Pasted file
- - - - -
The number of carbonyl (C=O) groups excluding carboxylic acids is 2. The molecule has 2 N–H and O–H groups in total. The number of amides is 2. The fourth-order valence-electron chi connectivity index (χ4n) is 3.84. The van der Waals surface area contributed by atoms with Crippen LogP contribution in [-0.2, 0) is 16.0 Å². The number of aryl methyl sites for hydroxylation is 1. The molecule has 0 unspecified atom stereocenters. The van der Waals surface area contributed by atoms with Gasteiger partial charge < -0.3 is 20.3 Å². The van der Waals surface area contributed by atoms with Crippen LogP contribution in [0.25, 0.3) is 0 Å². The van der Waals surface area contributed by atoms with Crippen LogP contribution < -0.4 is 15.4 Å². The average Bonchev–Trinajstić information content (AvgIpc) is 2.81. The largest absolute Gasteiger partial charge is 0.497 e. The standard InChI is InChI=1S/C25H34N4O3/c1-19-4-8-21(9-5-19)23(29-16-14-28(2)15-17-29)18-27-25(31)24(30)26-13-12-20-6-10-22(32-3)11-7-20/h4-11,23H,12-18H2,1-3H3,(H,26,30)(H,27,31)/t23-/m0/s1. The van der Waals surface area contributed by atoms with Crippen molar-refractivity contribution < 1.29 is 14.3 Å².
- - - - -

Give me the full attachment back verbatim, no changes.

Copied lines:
The number of carbonyl (C=O) groups excluding carboxylic acids is 2. The molecule has 2 N–H and O–H groups in total. The number of amides is 2. The fourth-order valence-electron chi connectivity index (χ4n) is 3.84. The van der Waals surface area contributed by atoms with Crippen LogP contribution in [-0.2, 0) is 16.0 Å². The number of aryl methyl sites for hydroxylation is 1. The molecule has 0 unspecified atom stereocenters. The van der Waals surface area contributed by atoms with Gasteiger partial charge < -0.3 is 20.3 Å². The van der Waals surface area contributed by atoms with Crippen LogP contribution in [0.25, 0.3) is 0 Å². The van der Waals surface area contributed by atoms with Crippen LogP contribution < -0.4 is 15.4 Å². The average Bonchev–Trinajstić information content (AvgIpc) is 2.81. The largest absolute Gasteiger partial charge is 0.497 e. The standard InChI is InChI=1S/C25H34N4O3/c1-19-4-8-21(9-5-19)23(29-16-14-28(2)15-17-29)18-27-25(31)24(30)26-13-12-20-6-10-22(32-3)11-7-20/h4-11,23H,12-18H2,1-3H3,(H,26,30)(H,27,31)/t23-/m0/s1. The van der Waals surface area contributed by atoms with Crippen molar-refractivity contribution < 1.29 is 14.3 Å².